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J Investig Med. 2013 Dec;61(8):1165-72. doi: 10.2310/JIM.0000000000000002.

The effect of dietary counseling on nutrient intakes in gastric banding surgery patients.

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From the *Division of Nutrition and Metabolic Diseases, †Department of Internal Medicine, and ‡Center for Human Nutrition, University of Texas Southwestern Medical Center at Dallas; §Department of Kinesiology, Texas Christian University, Fort Worth, TX; and ∥Department of Clinical Sciences, University of Texas Southwestern Medical Center at Dallas.



There is some evidence that bariatric surgery patients who undergo the purely restrictive procedures, such as the gastric banding (GB) or the vertical banded gastroplasty surgery, do not meet the dietary reference intakes for several nutrients. Whether dietary counseling improves micronutrient and macronutrient intakes was examined in GB surgery patients.


Twenty-three GB surgery patients received dietary and behavioral counseling for 12 weeks to limit energy intake and improve nutrient intakes. Food intake was assessed by 3-day food record at baseline and 6 and 12 weeks. Postintervention data were available in 21 patients.


At baseline, more than 50% of the subjects reported inadequate dietary intakes of 13 nutrients but overconsumption of sodium and percent energy from saturated and trans-fatty acids. Mixed-effects model for repeated measures revealed a significant reduction in energy (P = 0.0007), absolute protein (P = 0.04), cholesterol (P = 0.045), and potassium (P = 0.01) intake and an increase in vitamin K (P = 0.03) intake and percent energy from protein (P = 0.005) during the 12 weeks. The McNemar test showed a reduction in the proportion of the subjects with an inadequate intake of vitamin K (P = 0.008) but an increase in the proportion of the subjects with an inadequate intake of thiamin (P = 0.03) at 12 weeks. The proportion of the subjects who did not meet the nutrient requirements for the remaining 27 nutrients was generally high and remained unchanged.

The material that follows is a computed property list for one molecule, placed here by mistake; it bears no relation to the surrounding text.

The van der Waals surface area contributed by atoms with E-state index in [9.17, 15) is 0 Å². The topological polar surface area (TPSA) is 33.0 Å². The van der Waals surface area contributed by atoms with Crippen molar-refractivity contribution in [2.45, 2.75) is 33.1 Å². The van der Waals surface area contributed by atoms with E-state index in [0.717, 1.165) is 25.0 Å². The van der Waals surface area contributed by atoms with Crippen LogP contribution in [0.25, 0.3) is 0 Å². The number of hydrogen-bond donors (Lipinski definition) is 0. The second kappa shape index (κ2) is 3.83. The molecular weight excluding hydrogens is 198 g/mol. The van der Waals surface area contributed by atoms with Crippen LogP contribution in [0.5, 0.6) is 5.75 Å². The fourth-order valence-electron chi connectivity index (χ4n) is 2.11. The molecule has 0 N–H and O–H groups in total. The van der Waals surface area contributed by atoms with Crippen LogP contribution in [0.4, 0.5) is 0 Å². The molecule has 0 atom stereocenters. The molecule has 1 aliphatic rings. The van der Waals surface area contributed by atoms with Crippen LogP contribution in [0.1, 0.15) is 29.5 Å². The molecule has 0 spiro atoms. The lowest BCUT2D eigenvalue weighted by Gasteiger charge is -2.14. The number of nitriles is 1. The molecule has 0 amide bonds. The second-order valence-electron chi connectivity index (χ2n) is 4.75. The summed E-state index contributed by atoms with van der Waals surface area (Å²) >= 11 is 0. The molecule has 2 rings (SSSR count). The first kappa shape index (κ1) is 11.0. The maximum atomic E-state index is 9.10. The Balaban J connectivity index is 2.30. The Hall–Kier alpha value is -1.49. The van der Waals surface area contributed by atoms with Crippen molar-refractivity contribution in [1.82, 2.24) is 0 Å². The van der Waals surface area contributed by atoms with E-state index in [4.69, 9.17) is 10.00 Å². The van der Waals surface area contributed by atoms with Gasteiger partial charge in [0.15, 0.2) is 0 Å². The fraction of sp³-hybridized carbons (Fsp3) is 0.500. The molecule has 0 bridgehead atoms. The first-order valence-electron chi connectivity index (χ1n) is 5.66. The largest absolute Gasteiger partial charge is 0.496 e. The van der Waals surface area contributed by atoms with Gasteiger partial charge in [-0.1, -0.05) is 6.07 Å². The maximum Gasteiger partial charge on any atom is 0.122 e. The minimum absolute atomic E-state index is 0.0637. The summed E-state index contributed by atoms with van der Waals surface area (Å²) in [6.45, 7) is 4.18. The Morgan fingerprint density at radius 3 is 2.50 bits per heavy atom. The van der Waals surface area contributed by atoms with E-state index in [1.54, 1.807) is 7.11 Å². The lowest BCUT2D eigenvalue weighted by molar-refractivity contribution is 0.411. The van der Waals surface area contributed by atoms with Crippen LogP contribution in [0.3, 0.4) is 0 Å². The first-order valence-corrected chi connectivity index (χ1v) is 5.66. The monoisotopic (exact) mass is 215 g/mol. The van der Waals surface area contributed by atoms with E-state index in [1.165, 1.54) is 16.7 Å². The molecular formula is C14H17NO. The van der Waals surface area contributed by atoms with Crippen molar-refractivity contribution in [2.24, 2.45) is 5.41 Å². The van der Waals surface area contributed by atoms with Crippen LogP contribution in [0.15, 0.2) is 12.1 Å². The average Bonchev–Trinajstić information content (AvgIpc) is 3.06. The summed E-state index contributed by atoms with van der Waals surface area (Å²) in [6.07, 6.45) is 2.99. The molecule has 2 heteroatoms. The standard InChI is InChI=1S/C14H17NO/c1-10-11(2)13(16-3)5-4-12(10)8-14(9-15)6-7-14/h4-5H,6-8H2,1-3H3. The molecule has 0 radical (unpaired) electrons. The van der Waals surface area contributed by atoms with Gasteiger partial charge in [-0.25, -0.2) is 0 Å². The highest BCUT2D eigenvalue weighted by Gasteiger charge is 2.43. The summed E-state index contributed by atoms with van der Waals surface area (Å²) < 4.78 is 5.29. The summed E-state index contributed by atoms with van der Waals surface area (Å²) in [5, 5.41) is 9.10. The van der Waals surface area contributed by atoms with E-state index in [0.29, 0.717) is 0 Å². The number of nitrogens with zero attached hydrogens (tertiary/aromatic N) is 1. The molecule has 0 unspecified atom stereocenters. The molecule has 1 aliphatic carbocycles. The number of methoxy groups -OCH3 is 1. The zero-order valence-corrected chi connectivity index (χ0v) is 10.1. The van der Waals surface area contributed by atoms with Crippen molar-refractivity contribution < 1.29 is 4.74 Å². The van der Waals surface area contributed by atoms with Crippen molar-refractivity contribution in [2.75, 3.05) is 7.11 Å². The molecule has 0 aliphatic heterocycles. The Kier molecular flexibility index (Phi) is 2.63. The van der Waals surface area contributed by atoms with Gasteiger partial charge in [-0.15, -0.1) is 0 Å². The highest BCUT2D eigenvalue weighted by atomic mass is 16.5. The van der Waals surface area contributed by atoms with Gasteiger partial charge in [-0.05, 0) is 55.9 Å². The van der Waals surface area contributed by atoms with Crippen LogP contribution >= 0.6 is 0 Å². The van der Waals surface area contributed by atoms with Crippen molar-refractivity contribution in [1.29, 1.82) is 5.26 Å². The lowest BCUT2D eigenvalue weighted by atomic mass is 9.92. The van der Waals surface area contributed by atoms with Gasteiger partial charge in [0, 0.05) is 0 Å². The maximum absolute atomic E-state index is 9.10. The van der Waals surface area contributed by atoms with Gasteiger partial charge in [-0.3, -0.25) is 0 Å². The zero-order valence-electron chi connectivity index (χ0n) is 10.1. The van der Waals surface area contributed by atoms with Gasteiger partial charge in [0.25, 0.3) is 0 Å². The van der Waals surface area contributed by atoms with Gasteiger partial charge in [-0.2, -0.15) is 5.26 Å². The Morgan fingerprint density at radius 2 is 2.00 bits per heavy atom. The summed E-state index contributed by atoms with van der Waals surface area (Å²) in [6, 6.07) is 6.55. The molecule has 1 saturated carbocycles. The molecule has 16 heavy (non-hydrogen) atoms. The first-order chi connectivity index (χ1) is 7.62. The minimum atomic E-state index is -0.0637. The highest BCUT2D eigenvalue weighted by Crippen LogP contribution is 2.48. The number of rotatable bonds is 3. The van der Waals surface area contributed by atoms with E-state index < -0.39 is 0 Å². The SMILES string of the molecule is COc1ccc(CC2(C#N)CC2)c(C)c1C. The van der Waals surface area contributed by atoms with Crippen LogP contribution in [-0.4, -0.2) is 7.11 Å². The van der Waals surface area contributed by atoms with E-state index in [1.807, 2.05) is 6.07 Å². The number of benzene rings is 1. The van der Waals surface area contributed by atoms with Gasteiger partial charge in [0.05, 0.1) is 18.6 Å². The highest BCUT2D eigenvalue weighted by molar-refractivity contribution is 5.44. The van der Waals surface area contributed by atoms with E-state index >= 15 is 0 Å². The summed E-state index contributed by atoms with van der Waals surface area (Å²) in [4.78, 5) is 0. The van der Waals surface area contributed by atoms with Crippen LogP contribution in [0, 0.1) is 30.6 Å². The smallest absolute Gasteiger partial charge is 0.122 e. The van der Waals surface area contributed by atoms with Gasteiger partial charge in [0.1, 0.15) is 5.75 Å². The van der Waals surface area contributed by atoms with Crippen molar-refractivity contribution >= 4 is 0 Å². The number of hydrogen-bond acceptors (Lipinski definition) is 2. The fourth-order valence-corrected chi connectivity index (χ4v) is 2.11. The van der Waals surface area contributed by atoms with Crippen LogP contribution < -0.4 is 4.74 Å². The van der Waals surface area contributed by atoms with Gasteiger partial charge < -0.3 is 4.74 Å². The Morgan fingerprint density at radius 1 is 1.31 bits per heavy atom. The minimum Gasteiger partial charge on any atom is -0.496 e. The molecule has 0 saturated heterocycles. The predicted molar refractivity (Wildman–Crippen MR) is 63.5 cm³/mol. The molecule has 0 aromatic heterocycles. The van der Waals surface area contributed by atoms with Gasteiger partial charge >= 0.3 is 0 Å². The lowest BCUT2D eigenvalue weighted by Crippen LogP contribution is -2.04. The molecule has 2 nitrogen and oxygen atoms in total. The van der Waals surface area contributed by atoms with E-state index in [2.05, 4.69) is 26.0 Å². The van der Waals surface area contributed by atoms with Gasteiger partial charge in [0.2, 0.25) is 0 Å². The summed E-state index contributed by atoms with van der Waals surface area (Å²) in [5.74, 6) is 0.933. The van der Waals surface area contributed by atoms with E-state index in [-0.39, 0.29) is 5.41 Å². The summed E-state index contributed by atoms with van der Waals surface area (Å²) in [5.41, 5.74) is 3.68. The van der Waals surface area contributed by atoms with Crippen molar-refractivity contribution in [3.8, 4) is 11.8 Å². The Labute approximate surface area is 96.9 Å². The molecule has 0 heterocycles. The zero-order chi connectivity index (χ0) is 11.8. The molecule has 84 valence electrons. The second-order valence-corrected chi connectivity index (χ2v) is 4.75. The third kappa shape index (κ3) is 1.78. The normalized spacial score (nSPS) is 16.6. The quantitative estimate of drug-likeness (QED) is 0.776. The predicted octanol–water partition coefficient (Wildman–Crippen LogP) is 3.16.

Dietary intervention improved the intake of some nutrients in the GB surgery patients. However, most nutrient intake requirements remained unmet by many subjects. These results indicate that nutritional counseling beyond 12 weeks is warranted in GB surgery patients to improve their dietary nutrient intakes.

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